Industrial Code 12 NYCRR § 23-1.7(e)(2) covers tripping hazards in work areas. It requires that "floors or other work areas be kept free from the accumulation of dirt and debris, as well as from scattered tools, materials and sharp projections." The First Department has limited this section's reach to instances where a plaintiff trips over debris or steps on sharp projections (Cappabianca v. Skanska USA Bldg. Inc., 99 A.D.3d 139, 147 [1st Dept 2012]; Singh v. Young Manor, Inc., 23 A.D.3d 249, 66 [1st Dept 2005]).
In his verified complaint, plaintiff alleges that he was "caused to trip and/or slip on dirt, debris and other refuse at the jobsite, causing him to fall into an unguarded opening" (Verified Complaint, ¶ 9). At his EBT, however, plaintiff testifies that cardboard boxes and loose electrical cords, coffee cups and plastic bottles obscured his view of the hole, causing him to step into it (Casanova 3/9/10 EBT at pp. 68-69). Under these circumstances, a factual issue exists as to whether plaintiff fell into the hole because he tripped on debris or because the debris hid the hole from him. Accordingly, that branch of defendants' motion for summary judgment dismissing that part of plaintiff's Labor Law § 241 claim predicated on a violation of Industrial Code 12 NYCRR § 23-1.7(e)(2) is denied.
II. Labor Law § 200 and common law negligence
Section 200 "codifies an owner's or general contractor's common-law duty of care to provide construction site workers with a safe place to work" (Cappabianca, 99 A.D.3d at 143-44 [citations omitted]). The "duty to provide a safe place to work is not breached, " however, when a worker's injury "arises out of a defect in the subcontractor's... tools and methods, or through negligent acts of the subcontractor occurring as a detail of the work" (Persichilli v. Triborough Bridge & Tunnel Auth., 16 N.Y.2d 136, 145 ). Thus, personal injury claims under section 200 "fall into two broad categories: those arising from an alleged defect or dangerous condition existing on the premises and those arising from the manner in which the work was performed" (Cappabianca, 99 A.D.3d at 143-44). Where the injury in question is caused by an existing defect or dangerous condition on the work site, "liability attaches if the owner or general contractor created the condition or had actual or constructive notice of it" (Id.). By contrast, where a construction accident arises from the "means and methods" of the subcontractor's work, liability under section 200 will only be imposed where owner or general contractor "exercised control or supervision over the work and had actual or constructive notice of the purportedly unsafe condition" (Alonzo, 104 A.D.3d at 449 [citations omitted] [emphasis added]).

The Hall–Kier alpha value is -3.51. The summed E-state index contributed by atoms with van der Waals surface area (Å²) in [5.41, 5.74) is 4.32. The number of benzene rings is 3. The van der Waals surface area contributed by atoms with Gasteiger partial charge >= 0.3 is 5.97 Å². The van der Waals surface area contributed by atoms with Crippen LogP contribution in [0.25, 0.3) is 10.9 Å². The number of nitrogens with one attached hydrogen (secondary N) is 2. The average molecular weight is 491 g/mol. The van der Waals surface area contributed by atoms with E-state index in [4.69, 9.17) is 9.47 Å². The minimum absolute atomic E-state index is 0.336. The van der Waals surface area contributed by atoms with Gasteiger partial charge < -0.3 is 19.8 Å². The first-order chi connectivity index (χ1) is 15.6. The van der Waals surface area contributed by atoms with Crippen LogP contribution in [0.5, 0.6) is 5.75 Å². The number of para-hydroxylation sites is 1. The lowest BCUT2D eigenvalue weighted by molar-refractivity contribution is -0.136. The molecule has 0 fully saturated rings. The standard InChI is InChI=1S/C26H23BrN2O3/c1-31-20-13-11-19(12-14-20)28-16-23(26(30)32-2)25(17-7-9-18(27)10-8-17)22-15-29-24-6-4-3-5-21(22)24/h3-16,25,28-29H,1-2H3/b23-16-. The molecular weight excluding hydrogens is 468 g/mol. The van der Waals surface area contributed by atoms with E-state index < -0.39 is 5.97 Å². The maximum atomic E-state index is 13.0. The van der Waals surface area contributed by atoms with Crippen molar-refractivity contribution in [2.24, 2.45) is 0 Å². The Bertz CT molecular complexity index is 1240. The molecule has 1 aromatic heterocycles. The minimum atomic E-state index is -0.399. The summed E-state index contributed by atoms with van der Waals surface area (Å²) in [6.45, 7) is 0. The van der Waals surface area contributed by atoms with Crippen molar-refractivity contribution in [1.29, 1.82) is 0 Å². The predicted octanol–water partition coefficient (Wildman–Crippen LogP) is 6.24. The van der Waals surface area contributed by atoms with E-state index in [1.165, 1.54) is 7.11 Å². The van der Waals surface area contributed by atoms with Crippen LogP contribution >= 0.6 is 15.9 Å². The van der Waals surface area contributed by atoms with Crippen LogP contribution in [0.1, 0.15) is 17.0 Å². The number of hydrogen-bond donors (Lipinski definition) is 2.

Here, plaintiff's injury was not caused by an existing dangerous condition or defect (Mendoza v. Highpoint Associates, IX, LLC, 83 A.D.3d 1, 9-10 [1st Dept 2011] ["compromised" roof, which collapsed while the plaintiff was inspecting it, was an existing dangerous premises condition]). Rather, the facts herein are analogous to those in Alonzo v. Safe Harbors, supra, in which the plaintiff, a carpenter's assistant working on the conversion of a hotel into a residential apartment building, commenced an action against the general contractor for injuries sustained when he stepped on a section of plywood that flipped up, exposing the hole it was meant to cover, causing plaintiff to fall through the hole to the story below (Alonzo, 104 A.D.3d at 446). The First Department held that the improperly attached plywood was part of the "means and methods of the work" on the construction site rather than a "dangerous condition" (Id. at 449).